How to Downgrade macOS High Sierra
Some MacOS High Sierra 10.13.x users may wish to downgrade back to macOS Sierra 10.12.x or even Mac OS X El Capitan. Mac users can downgrade from High Sierra to a prior Mac OS release, either by formatting the hard drive and clean installing Sierra or another prior system release, or by relying on a Time Machine backup made prior to the update to macOS High Sierra.
The downgrade method we’ll cover here uses a Time Machine backup to restore to a prior version of macOS and downgrade macOS High Sierra 10.13. If you do not have a Time Machine backup made with a previous version of Mac OS, this will not be possible to follow.
Why downgrade from macOS High Sierra?
For most users, they should not downgrade from macOS High Sierra. Downgrading system software is probably most appropriate as a last resort or a final troubleshooting method, if some particular problem with High Sierra is making the Mac unusable or incompatible with your workflow. There are mixed reports of some Mac users updating to macOS High Sierra and then experiencing a range of problems, from rapid battery life draining, inability for some apps to open, apps crashing, strange performance problems or overall performance degradation, problems with mounting and reading disks, problems with networking connectivity and wi-fi, amongst other issues that could be considered deal breakers.
Important: Keep in mind there is no official downgrade path for macOS. Downgrading macOS High Sierra is accomplished by formatting the target hard drive, thereby erasing everything on it, then restoring from a prior Time Machine backup, or by formatting and then clean installing a prior version of macOS system software onto the computer, and then manually restoring files from some other backup. For our purposes here we will be covering a downgrade by erasing, then restoring from a Time Machine backup made prior to installing High Sierra. You will want to manually copy and backup your recent work, since any files or work created between installing High Sierra and the last pre-High Sierra backup will be removed in this process.
If you do not have a Time Machine backup made prior to installing macOS High Sierra, of the Mac when on Sierra or El Capitan, then you can not proceed with this approach.
How to Downgrade macOS High Sierra to a Prior Mac OS Version
Backup your Mac before beginning this process, it requires erasing the hard drive and removing all data.
- Connect the Time Machine backup volume to the Mac if it’s not already attached
- Restart the Mac and immediately hold down Command + R keys together to boot into Recovery Mode on the Mac
- When the “macOS Utilities” screen appears choose “Disk Utility”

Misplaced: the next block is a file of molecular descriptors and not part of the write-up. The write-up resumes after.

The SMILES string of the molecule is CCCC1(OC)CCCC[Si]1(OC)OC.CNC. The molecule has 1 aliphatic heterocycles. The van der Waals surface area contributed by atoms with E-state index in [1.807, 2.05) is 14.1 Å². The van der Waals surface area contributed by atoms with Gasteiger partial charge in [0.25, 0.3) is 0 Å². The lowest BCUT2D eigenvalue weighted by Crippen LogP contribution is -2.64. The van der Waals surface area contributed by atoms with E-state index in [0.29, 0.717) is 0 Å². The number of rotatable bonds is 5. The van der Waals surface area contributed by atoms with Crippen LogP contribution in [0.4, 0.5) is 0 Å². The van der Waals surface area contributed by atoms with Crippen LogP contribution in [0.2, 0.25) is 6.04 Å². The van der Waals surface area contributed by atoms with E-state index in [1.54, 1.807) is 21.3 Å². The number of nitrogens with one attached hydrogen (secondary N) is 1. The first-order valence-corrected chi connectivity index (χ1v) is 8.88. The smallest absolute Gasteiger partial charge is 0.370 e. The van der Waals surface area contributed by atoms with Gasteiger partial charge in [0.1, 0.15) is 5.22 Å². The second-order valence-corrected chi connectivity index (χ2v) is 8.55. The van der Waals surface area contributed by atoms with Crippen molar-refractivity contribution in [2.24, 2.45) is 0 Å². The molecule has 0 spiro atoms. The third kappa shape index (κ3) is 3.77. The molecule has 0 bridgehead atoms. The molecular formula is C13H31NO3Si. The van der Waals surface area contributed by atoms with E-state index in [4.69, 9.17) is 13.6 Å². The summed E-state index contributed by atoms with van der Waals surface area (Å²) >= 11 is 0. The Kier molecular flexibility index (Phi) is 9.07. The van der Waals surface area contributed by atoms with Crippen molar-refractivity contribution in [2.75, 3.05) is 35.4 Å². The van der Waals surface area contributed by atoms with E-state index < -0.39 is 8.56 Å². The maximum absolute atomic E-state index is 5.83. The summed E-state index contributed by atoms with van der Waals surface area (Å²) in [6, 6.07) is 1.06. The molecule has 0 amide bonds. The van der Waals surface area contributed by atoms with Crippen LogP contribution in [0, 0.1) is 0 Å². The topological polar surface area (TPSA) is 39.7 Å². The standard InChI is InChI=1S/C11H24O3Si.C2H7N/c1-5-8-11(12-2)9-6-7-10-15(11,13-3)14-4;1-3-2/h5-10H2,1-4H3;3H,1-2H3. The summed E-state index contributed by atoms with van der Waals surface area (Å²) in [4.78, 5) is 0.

- Pull down the “View” menu in Disk Utility and choose “Show All Devices”
- Select the hard drive with MacOS High Sierra installed on it, then click the “Erase” button in the tool bar
- At the erase drive screen, name the drive and select “Mac OS Extended (Journaled)” as the file system format, click “Erase” when ready – ERASING DESTROYS ALL DATA ON THE SELECTED HARD DISK, DO NOT PROCEED WITHOUT A BACKUP
- When the drive finishes formatting, exit Disk Utility to return to “macOS Utilities” screen
- At “MacOS Utilities” select the option to “Restore from Time Machine Backup”
- Select the Time Machine backup drive connected to the Mac as the backup source and choose to continue with the restore process
- At the Time Machine “Select a Backup” screen, choose the most recently available backup that has the version of MacOS you want to restore (macOS Sierra is versioned as 10.12.x, Mac OS X El Capitan is 10.11.x) and select Continue
- Choose the destination to restore the Time Machine backup to, this will be the hard drive you formatted earlier
- Now choose “Restore” to confirm you want to restore the hard drive to the Time Machine backup
The restore of macOS will begin, this can take quite some time depending on the size of the backup, the speed of the hard drive, amongst other factors. Be prepared to wait a while, and let the entire process complete uninterrupted.
When the restore from Time Machine completes, the Mac will boot back up to the state and with the system version where the restored Time Machine backup was made.
Note that if the process of formatting the hard drive mentioned above is usually only necessary for Mac users who changed their file system to thew new AFPS file system available in macOS High Sierra. If the Mac file system was not changed then a regular old restore from Time Machine is possible without bothering with the additional step to format the drive, but nonetheless the data on the driven will be removed and replaced with the data on the Time Machine backup.